Comprehensive Immigration Reform & Ensuring That we Are Fighting for Everyone

Rev. Jason Lydon
TRT Columnist
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Rev. Jason Lydon  TRT Columnist

Rev. Jason Lydon
TRT Columnist

By: Jason Lydon*/TRT Columnist–

The national newspapers, Internet blogs and every television news program are all covering the political dialogue on “comprehensive immigration reform.” Questions range from issues of incarceration (incorrectly called detention), drones at the Mexico border, pathways to citizenship, DREAM Act eligible youth, family unification, “good” vs. “bad” immigrants, Secure Communities initiative and so much more. Comprehensive immigration reform has created a reputation of being a catch-all phrase for solving all the problems with immigration in the United States. I would encourage readers to keep a few of the following things in mind when you hear about immigration reform and consider where we as LGBTQ people need to direct our attention.

One of the pieces that continues to be completely ignored is the role of Free Trade Agreements in causing immigration. Due to policies such as the North American Free Trade Agreement, Central American Free Trade Agreement and the growing Trans Pacific Partnership, we are watching corporations and capital travel across borders with no regulation. The U.S. controlled World Trade Organization, World Bank and International Monetary Fund enforce regulations on countries that force them to cut social programs in order to meet the “structural adjustment” requirements mandated for loans and financial support. During his State of the Union speech, President Obama reiterated his commitment to immigration reform, while in the same speech pushing for a finalized agreement on the Trans Pacific Partnership. While claiming to be supporting the needs of immigrants on the one hand, President Obama continues to push forward policies that force people to flee their home countries to try to find work. Any immigration reform that does not include a critical reflection on the role of globalized capitalism is a false solution.

I had the pleasure of attending an event organized by a coalition of Asian/Pacific Islander, API, organizations on March 21st at MAP for Health in Boston on the impact of immigration on LGBTQ API communities. There were around 40 people in attendance, many of whom were youth. The co-director of the National Queer Asian Pacific Islander Alliance (NQAPIA), Ben de Guzman, was one of the speakers that evening. In a recent Huffington Post article, de Guzman wrote a reflection on a study examining the realities of LGBT immigrants. In the article he states, “Some of the key findings reveal that the actual number of LGBT undocumented people in the U.S. are disproportionately younger and Asian than the overall undocumented population. The percentage of Asian, LGBT undocumented immigrants is significantly larger than that of our straight counterparts. We are 15 percent of the LGBT undocumented immigrant population, as opposed to 11 percent of all undocumented immigrants.”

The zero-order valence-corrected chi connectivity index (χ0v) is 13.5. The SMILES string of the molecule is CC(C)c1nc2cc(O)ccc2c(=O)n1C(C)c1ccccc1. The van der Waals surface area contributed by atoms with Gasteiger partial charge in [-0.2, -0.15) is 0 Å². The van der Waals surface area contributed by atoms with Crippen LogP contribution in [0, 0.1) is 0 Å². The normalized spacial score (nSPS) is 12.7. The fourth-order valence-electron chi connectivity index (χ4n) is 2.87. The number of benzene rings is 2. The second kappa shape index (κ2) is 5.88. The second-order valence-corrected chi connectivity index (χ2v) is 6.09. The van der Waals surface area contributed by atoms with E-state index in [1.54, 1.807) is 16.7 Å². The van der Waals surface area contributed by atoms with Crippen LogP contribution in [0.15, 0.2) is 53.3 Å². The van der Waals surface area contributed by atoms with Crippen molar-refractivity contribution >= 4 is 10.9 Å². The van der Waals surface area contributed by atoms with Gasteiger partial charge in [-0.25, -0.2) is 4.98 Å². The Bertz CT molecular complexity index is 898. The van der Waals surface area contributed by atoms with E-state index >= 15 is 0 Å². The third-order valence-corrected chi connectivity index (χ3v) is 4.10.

The work of NQAPIA is an important reminder that while Latin@ people are constantly the public face of immigration, our approach to justice needs to acknowledge the realities of all immigrants. During the event, de Guzman told attendees that 60 percent of API people in the United States are foreign born. He also reminded attendees that as people are fighting for the Uniting American Families Act, inclusive of same-sex partners, we all must remember to keep the inclusion of siblings and adult children as sponsors for citizenship. Mainstream LGBT groups need to work in coalition and listen to the needs of all LGBTQ people impacted by immigration so as not to fight for some at the expense of others.  [pullquote]We must stop the president from allowing drones to surveil the border of Mexico. We need to have a conversation about white supremacy. [/pullquote]

The conversation around “enforcement” begs a much larger question of who, how and why people are being targeted for arrest, harassment, violence and deportation. An immediate moratorium on deportations is a moral requirement for any authentic immigration justice to be possible. Private corporations must be removed from the conversation, specifically the Corrections Corporation of America and Geo Group, as they continue to be financially invested in locking people up. We must stop the president from allowing drones to surveil the border of Mexico. We need to have a conversation about white supremacy. The long list of anti-immigrant legislation in the United States began with the Chinese Exclusion Act in 1882, included the racist named Operation Wetback in 1954 under President Eisenhower to attack Mexican immigrants, and continues today fueled by white power structures’ intention to maintain power and domination.

As we engage this debate as LGBTQ people, let us remember that we need not secure our own goals at the expense of other people. We also need not allow certain gay power players to define our strategies for victory. Get your voice in the dialogue and help us all toward a victory that celebrates amnesty rather than demonizes it.

*Rev. Jason Lydon is a Unitarian Universalist minister in Boston. He is a long time anti-prison organizer and founder of Black & Pink, an LGBTQ-focused effort working toward the abolition of the prison industrial complex. Jason is also an avid lover of famous people and blockbuster action flicks. You can reach Jason at jason@blackandpink.org.